There’s a certain expectation when it comes to The Chariot. You know it’s going to be challenging, arduous, even difficult but always mind-blowing. You don’t just simply ‘sit through’ a record by The Chariot. You have to commit yourself and put in a certain amount of effort to appreciate it, but you always know it will have paid off in the end.
As expected, reiterating the point that I just made, ‘One Wing’ opens to noisy off-time mathcore with heavily repeated lyrics. It’s quite honestly stunning. It cuts and chops between full band playing to just a single guitar before switching back to full band. Josh Scogin can be heard taking deep breaths in between each segment, which is the perfect way to describe the track. The riffs are so hectic and busy, it almost knocks the wind out of you. The down-time gives you chance to regain composure before you’re once again pummelled. The track finishes with a predictable The Chariot-esque breakdown. Predictable is usually seen as a negative, but I would have been sorely disappointed if it wasn’t there. I’m lost for words when it comes to this song.
From this point on, the record makes quite a change. “Where can they go from this?” was the question on many people’s lips after the release of their previous record ‘Long Live’. Well, this is it. Perfectly transitioning, the record takes risks but isn’t so far away from their previous work that it loses meaning (or fans). ‘Not’ again begins with ‘typical’ The Chariot: violent, technical and blistering. It then changes to a huge soundscape of lyrics over chanting, not entirely different from the track ‘The City’ off 2010’s ‘Long Live’. But where they dipped their toes before, they have now fully delved in.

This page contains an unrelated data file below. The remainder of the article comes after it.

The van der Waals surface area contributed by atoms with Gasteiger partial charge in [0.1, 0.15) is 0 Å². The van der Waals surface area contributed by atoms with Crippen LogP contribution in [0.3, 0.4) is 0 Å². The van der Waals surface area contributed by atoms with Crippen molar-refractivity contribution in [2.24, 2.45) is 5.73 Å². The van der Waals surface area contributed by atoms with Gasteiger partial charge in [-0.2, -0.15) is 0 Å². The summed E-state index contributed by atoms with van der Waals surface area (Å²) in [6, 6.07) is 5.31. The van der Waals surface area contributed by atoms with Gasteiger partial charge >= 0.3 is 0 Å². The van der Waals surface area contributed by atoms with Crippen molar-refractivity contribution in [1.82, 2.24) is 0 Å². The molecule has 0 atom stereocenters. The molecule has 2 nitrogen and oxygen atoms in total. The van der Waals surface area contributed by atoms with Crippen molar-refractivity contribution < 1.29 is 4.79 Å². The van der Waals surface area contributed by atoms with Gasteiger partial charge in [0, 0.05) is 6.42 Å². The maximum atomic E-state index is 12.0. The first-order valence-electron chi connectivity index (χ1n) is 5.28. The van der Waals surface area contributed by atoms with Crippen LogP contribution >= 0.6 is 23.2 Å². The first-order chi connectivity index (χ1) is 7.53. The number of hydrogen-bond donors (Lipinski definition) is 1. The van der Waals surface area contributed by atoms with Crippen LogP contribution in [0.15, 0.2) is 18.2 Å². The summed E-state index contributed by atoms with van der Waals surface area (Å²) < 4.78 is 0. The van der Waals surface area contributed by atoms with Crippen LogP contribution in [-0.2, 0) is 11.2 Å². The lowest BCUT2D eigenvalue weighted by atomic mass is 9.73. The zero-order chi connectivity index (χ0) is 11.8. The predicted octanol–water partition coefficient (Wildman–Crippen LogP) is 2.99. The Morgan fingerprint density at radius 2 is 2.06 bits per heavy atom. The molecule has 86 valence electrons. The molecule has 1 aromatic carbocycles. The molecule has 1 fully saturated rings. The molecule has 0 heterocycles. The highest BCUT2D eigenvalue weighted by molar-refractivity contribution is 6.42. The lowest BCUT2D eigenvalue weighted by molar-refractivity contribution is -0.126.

More and more they move away from hardcore, most impressively in the song ‘Your’. This track consists of female bluegrass-style vocals that invoke a heavy Christian feel. Think of the ‘O Brother Where Art Thou’ soundtrack, particularly the song ‘Down To The River To Pray’ by Alison Krauss, you’ll understand where I’m coming from. The brilliance about ‘Your’ is that it probably shouldn’t work, but it really does and just creates a stunning arrangement of music.
This continues throughout from tracks like ‘First’, which includes a whole Spaghetti Western segment to the interlude track ‘Speak’, consisting of Scogin’s painful vocals over a beautiful piano piece to the creepy choir section on ‘In’. Should it work? No. Does it? More so than anything I’ve heard this year.
On top of all this, it’s so heavy. The hardcore that’s in there, and there’s plenty of it, is some of the most well-constructed The Chariot have ever put out. This record is seminal, both to The Chariot and the music scene as a whole. It’s also flawless and the first time I’ve ever given 10 stars to an album. Upon listening, it honestly gave me chills. I suggest you take some time and sit down with ‘One Wing’.
Written by Jack Bastard